Parents, coaches, and youth athletes, themselves commonly ask what is the one thing I should be doing to prevent injuries. While there is no magical pill, many factors play into decreasing your risk of injury and affecting your sports performance. Injury prevention is much easier to manage than dealing with an injury, but sometimes you do not know what to focus on. These issues can evolve into different problems later in a professional player’s rehab or training program but there are some approaches that you can use now that will be beneficial.
One of the first places to start with youth athletes is strength training. This does not mean they have to squat 300 lbs to get stronger as there are many safe, conservative approaches to improve results. The use of kettlebells, therabands, bodyweight exercises, and progressive loading has been shown to improve your general strength. As these players grow and put stress on an evolving body, injuries can happen when there isn’t enough stability to meet the demands of the sport. Professional baseball players are stronger, fast, and more athletic than ever before and one of the biggest contributors to this is how much more emphasis athletes have put into training off the field. So this trickles down into youth athletics where coaches and medical professionals who work with athletes acknowledge that it's safe and you have better results when your body is more resilient overall. Finding a quality strength and conditioning coach that focuses on movement quality and control versus just making them tired.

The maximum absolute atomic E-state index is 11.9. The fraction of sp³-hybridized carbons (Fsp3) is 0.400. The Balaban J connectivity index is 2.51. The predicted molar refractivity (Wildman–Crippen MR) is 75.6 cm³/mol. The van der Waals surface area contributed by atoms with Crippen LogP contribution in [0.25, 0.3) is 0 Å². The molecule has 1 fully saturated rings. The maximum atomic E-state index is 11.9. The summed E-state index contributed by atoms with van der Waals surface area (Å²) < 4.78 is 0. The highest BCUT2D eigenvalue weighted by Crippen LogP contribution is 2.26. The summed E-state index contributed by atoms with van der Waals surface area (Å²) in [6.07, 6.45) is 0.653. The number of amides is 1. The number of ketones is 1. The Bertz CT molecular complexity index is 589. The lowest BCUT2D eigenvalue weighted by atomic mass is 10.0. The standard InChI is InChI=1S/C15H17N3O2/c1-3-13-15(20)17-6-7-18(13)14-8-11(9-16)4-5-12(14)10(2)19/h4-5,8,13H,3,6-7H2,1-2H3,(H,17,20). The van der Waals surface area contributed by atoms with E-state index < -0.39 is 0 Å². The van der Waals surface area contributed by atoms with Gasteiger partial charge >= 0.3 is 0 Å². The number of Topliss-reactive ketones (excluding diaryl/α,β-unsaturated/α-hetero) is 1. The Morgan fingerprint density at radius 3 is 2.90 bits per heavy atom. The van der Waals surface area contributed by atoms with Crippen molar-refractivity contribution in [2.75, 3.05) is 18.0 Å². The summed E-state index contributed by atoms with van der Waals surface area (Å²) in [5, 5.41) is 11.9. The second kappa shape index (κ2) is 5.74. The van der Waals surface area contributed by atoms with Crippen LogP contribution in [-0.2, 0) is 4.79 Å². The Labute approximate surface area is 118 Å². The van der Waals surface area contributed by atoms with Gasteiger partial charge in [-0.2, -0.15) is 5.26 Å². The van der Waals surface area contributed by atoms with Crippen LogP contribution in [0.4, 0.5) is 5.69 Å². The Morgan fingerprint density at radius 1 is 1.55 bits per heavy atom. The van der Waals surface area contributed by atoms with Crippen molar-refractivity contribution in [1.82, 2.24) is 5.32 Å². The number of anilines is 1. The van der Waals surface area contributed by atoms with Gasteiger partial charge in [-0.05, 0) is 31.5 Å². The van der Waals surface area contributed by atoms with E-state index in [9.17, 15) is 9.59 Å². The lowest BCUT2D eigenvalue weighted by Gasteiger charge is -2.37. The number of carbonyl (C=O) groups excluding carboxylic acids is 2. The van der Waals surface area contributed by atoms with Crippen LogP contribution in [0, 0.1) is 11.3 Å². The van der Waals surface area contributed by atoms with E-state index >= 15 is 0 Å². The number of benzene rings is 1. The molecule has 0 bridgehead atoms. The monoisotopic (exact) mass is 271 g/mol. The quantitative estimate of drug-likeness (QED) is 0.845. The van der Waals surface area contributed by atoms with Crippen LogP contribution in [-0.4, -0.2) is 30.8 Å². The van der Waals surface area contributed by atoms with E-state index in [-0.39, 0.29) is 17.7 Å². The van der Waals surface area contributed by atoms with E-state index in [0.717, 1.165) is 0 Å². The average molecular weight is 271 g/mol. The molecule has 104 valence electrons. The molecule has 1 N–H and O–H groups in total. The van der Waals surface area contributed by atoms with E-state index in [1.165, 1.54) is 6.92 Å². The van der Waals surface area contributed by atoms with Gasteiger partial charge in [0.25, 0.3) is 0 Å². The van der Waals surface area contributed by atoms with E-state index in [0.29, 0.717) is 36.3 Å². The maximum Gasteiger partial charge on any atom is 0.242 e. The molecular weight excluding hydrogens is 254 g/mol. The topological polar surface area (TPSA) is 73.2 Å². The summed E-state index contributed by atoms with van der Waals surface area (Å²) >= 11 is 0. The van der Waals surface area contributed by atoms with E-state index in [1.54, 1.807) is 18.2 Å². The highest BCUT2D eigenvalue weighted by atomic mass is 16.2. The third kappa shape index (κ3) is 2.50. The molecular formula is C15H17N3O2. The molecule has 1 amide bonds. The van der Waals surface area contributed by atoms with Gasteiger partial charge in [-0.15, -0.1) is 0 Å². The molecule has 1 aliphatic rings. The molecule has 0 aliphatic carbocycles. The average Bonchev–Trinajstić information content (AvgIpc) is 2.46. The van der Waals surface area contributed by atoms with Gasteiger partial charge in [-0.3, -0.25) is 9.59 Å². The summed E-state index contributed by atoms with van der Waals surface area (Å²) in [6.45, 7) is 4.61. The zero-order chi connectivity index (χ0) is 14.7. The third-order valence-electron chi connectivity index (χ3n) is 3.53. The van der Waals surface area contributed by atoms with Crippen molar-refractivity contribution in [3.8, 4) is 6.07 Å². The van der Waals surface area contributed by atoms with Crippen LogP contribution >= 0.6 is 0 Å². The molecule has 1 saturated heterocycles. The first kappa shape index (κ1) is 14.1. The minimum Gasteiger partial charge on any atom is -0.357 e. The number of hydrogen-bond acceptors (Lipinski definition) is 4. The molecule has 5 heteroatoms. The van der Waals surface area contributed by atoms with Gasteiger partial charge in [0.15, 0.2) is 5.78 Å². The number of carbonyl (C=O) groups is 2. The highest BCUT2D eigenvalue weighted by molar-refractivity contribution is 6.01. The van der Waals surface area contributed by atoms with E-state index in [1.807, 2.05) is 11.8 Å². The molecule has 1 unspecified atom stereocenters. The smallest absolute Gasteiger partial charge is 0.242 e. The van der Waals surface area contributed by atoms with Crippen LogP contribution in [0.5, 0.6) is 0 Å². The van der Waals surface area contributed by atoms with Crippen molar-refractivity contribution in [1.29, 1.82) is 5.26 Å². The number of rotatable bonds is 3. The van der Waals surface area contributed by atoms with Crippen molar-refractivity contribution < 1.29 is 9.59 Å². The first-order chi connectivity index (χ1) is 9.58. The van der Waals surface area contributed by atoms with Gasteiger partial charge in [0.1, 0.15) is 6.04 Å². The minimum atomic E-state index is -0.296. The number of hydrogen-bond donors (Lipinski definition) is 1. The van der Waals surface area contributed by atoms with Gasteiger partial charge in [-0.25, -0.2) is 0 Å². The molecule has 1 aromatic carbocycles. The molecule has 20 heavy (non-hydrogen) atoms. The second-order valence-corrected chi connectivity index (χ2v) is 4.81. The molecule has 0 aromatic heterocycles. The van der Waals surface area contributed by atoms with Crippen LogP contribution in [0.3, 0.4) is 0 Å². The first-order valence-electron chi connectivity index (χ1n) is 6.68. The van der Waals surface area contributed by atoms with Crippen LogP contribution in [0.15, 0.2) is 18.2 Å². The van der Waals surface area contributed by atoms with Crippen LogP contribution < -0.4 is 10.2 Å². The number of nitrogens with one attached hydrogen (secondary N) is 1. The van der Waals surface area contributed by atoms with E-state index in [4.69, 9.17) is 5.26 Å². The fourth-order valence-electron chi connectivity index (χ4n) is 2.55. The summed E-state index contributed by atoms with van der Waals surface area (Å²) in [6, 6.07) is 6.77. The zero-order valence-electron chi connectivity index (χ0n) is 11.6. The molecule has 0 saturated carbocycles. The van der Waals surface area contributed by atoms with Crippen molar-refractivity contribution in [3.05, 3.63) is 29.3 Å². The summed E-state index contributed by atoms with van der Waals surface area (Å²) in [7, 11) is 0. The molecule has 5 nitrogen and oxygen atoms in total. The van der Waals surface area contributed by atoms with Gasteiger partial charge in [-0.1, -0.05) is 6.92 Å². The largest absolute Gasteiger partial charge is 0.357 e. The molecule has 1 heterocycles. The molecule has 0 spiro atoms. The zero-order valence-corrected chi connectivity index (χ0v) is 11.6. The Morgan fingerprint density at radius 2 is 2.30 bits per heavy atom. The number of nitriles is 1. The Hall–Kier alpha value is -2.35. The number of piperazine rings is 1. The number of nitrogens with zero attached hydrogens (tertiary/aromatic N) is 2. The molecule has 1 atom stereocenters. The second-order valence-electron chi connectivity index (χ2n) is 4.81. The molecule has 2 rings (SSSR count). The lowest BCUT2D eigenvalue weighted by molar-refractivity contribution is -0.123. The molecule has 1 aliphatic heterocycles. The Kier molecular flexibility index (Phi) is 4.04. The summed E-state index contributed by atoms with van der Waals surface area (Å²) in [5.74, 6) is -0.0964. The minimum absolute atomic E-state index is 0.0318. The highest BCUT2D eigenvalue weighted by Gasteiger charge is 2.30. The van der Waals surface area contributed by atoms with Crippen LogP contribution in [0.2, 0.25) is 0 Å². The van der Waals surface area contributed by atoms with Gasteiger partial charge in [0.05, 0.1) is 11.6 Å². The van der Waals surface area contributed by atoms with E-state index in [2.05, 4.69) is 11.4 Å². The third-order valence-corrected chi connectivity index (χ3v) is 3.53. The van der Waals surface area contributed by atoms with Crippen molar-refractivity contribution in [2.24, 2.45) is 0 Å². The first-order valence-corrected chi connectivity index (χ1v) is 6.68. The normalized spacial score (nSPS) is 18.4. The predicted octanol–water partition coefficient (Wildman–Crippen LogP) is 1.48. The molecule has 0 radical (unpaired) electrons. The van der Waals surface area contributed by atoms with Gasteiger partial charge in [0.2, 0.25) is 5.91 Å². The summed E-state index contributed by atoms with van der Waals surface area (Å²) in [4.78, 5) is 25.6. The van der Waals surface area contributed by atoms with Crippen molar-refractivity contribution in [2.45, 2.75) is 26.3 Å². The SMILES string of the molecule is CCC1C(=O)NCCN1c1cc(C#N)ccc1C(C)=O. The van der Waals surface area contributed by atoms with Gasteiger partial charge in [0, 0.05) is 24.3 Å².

One of the biggest differences between professional athletes and youth athletes is that youth athletes might not have as refined warm-up, recovery, or seriousness in how they treat their bodies. At times youth players may feel like they are invincible while the parents or coaches roll their eyes at their child saying they do not stretch or dynamically warm up, eat properly, get on a consistent sleep schedule, or do anything to help their body recover optimally. Over the course of a long season or multiple years of these suboptimal factors, it can add up and get unwanted injuries or performance. Rest is often recommended for every injury imaginable but relative rest is what evidence shows works the best. Young pitchers should not pitch on consecutive days or in multiple games per day. Players should avoid pitching on multiple teams with overlapping seasons. The general recommendation is to have a 2-4 month “off-season” that does not involve throwing. During an off-season or non-baseball season playing another sport can be super beneficial not only in improving the player's athletic abilities and physical capabilities but also has been proven to be a tremendously positive mental effect.
Injuries can happen even if you do everything right, but I hope this can help answer a few common questions regarding youth baseball players in regard to injury prevention. We would love to help get you back to performing your best. Give us a call at 727-228-3030 or schedule online at strengthchiro.com
Dr. Caleb Hebert, DC